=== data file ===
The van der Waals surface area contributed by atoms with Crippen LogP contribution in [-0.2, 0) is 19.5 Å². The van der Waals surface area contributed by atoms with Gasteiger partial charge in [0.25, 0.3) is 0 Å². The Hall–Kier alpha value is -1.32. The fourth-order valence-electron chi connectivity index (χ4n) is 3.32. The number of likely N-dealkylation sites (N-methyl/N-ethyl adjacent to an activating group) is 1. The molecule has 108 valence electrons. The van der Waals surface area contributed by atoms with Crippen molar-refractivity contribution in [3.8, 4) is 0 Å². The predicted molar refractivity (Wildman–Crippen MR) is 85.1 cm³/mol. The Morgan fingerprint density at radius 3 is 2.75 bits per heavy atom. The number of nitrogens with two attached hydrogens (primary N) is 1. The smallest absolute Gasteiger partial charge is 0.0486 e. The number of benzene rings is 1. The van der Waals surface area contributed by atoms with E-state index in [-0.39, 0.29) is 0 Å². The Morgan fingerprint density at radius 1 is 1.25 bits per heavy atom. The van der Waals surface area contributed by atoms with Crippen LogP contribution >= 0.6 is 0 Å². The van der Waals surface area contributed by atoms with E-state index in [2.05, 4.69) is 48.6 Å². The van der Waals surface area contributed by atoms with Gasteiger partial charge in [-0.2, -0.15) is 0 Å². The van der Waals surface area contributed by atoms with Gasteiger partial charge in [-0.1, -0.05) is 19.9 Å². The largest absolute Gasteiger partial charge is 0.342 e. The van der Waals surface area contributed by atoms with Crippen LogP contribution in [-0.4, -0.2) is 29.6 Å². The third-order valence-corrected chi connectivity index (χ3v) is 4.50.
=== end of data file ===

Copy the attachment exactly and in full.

The van der Waals surface area contributed by atoms with Crippen LogP contribution in [-0.2, 0) is 19.5 Å². The van der Waals surface area contributed by atoms with Gasteiger partial charge in [0.25, 0.3) is 0 Å². The Hall–Kier alpha value is -1.32. The fourth-order valence-electron chi connectivity index (χ4n) is 3.32. The number of likely N-dealkylation sites (N-methyl/N-ethyl adjacent to an activating group) is 1. The molecule has 108 valence electrons. The van der Waals surface area contributed by atoms with Crippen molar-refractivity contribution in [3.8, 4) is 0 Å². The predicted molar refractivity (Wildman–Crippen MR) is 85.1 cm³/mol. The Morgan fingerprint density at radius 3 is 2.75 bits per heavy atom. The number of nitrogens with two attached hydrogens (primary N) is 1. The smallest absolute Gasteiger partial charge is 0.0486 e. The number of benzene rings is 1. The van der Waals surface area contributed by atoms with E-state index in [-0.39, 0.29) is 0 Å². The Morgan fingerprint density at radius 1 is 1.25 bits per heavy atom. The van der Waals surface area contributed by atoms with Crippen LogP contribution >= 0.6 is 0 Å². The van der Waals surface area contributed by atoms with E-state index in [2.05, 4.69) is 48.6 Å². The van der Waals surface area contributed by atoms with Gasteiger partial charge in [-0.2, -0.15) is 0 Å². The van der Waals surface area contributed by atoms with Gasteiger partial charge in [-0.1, -0.05) is 19.9 Å². The largest absolute Gasteiger partial charge is 0.342 e. The van der Waals surface area contributed by atoms with Crippen LogP contribution in [-0.4, -0.2) is 29.6 Å². The third-order valence-corrected chi connectivity index (χ3v) is 4.50.